Figure 1

Molecular size analysis of ACPA-IgG and -IgM. (A) Presence of anti-citrullinated protein antibody (ACPA)-IgG (black dots) and non-citrulline-specific IgG (white dots) in gel-filtration chromatography fractions (lower fraction number indicates larger size; representative example of seven donors). (B) Western blot of ACPA and non-citrulline-specific control Ig isolated from patients (Pt) with established rheumatoid arthritis (RA) and stained for IgM, IgG and IgG1 (n=7). (C) Ratio of ACPA-IgM and ACPA-IgG (in AU) per non-citrulline-specific IgM and IgG (in µg) in Sambucus nigra lectin (SNA) positive (SNA+) and SNA-negative (SNA-) fractions (obtained using sera from n=8 additional donors; non-parametric Wilcoxon test for matched pairs, **p<0.01).

Acknowledgments

We would like to thank Dr Jan Wouter Drijfhout for providing the CCP2 peptide (LUMC, Leiden).

Acknowledgments

We would like to thank Dr Jan Wouter Drijfhout for providing the CCP2 peptide (LUMC, Leiden).

References

Footnotes

  • Contributors AK contributed to the design of the study, the acquisition, interpretation and analysis of data and wrote the manuscript. LH participated in the analysis and interpretation of data. AD and EM participated in the acquisition, analysis and interpretation of data. FvdB and TR provided SNA samples and participated in the interpretation of data. MvO provided synovial fluid samples. LT and TH contributed to the conception and design of the study and the interpretation of data. RT and HUS contributed to the conception and design of the study, interpretation of data and wrote and revised the manuscript. All authors read, revised and approved the final manuscript.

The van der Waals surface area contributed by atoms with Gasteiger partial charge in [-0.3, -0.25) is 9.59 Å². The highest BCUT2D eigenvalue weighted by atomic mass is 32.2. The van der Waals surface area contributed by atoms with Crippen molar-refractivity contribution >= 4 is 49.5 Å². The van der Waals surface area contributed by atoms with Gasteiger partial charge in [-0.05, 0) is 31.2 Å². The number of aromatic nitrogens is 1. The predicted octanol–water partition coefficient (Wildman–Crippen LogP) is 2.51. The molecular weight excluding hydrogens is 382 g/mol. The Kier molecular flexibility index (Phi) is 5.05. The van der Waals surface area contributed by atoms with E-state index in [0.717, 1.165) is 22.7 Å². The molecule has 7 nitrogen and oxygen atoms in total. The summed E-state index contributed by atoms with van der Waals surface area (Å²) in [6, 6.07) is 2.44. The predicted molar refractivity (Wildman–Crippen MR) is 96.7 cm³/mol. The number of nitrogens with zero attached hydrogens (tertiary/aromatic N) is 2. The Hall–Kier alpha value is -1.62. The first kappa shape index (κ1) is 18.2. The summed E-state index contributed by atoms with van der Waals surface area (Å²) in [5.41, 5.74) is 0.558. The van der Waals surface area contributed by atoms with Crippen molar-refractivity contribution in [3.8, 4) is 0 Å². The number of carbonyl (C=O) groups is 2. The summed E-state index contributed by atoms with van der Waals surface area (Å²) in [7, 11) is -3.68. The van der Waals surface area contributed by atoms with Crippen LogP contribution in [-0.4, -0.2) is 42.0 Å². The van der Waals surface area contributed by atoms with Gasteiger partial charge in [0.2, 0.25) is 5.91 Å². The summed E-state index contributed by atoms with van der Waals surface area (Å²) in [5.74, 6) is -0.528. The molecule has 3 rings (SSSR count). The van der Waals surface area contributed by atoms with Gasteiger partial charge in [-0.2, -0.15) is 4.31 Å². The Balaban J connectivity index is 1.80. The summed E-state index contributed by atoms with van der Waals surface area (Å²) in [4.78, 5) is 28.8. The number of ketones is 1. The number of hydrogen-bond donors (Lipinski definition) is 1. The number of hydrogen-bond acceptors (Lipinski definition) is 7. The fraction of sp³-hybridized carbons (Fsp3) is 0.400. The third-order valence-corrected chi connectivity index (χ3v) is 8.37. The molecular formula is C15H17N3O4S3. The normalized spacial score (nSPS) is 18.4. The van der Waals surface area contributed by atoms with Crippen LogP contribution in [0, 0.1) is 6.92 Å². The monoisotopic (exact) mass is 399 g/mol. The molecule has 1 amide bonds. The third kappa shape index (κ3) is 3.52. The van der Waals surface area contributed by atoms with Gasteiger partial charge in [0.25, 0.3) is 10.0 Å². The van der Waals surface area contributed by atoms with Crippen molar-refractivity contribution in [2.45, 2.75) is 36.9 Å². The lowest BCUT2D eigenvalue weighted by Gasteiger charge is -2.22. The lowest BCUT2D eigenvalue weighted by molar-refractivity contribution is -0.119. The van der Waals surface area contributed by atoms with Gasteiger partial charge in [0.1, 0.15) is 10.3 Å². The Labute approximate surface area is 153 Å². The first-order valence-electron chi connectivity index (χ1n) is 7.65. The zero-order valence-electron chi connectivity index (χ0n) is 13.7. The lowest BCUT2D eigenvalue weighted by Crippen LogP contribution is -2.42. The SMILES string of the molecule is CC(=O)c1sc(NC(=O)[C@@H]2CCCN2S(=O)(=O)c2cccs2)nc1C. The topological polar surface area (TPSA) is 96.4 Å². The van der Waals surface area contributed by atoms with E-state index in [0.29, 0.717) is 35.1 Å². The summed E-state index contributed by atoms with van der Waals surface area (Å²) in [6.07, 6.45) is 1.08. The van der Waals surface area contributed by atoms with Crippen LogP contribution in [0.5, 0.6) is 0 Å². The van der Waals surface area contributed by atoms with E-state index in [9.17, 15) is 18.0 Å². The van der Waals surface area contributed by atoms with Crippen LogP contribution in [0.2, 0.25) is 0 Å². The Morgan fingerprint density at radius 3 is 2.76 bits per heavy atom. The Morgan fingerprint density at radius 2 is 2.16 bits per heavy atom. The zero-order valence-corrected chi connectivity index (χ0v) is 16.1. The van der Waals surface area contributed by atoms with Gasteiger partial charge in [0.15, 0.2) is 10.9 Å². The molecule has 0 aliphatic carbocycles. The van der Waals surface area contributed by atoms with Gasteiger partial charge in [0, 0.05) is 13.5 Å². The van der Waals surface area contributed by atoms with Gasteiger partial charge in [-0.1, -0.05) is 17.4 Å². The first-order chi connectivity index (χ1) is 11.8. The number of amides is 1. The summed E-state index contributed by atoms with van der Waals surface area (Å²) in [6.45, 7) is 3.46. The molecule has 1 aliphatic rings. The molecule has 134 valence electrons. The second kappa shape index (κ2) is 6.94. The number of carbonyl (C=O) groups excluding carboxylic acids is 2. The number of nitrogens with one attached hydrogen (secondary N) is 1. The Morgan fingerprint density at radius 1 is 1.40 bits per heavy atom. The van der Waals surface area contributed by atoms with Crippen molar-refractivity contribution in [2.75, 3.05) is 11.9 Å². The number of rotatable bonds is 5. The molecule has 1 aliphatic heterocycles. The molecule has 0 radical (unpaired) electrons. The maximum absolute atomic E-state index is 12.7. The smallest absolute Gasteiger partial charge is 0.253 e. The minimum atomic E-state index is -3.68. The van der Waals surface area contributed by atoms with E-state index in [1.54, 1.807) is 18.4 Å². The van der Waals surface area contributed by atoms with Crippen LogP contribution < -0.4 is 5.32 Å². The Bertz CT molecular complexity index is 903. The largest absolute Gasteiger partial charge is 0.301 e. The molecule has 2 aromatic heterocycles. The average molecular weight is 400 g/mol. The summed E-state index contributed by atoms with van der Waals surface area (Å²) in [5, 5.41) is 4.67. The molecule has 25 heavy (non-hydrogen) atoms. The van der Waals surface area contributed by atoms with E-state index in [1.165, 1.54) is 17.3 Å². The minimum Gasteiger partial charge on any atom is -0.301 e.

• Funding This work was supported by The Netherlands Organization for Scientific Research (NWO) (project 435000033) and the IMI funded project BeTheCure (contract 1151422). LH was supported by the Dutch Arthritis Foundation (NR 12-2-403). HUS is the recipient of an NWO-ZonMW clinical fellowship (project 90714509), a ZonMW VENI grant (project 91617107), a ZonMW Technology Hotel grant (project 435002030) and of a grant from the Dutch Arthritis Foundation (NR 15-2-402).

  • Competing interests None declared.

  • Patient consent Parental/Guardian consent obtained.

  • Ethics approval Sample acquisition for the study was approved by the LUMC ethical review board. Patients gave written informed consent for participation.

  • Provenance and peer review Not commissioned; externally peer reviewed.

  • Data sharing statement Data presented as “data not shown” or additional data for which only representative examples are provided in this manuscript are available from the authors upon request.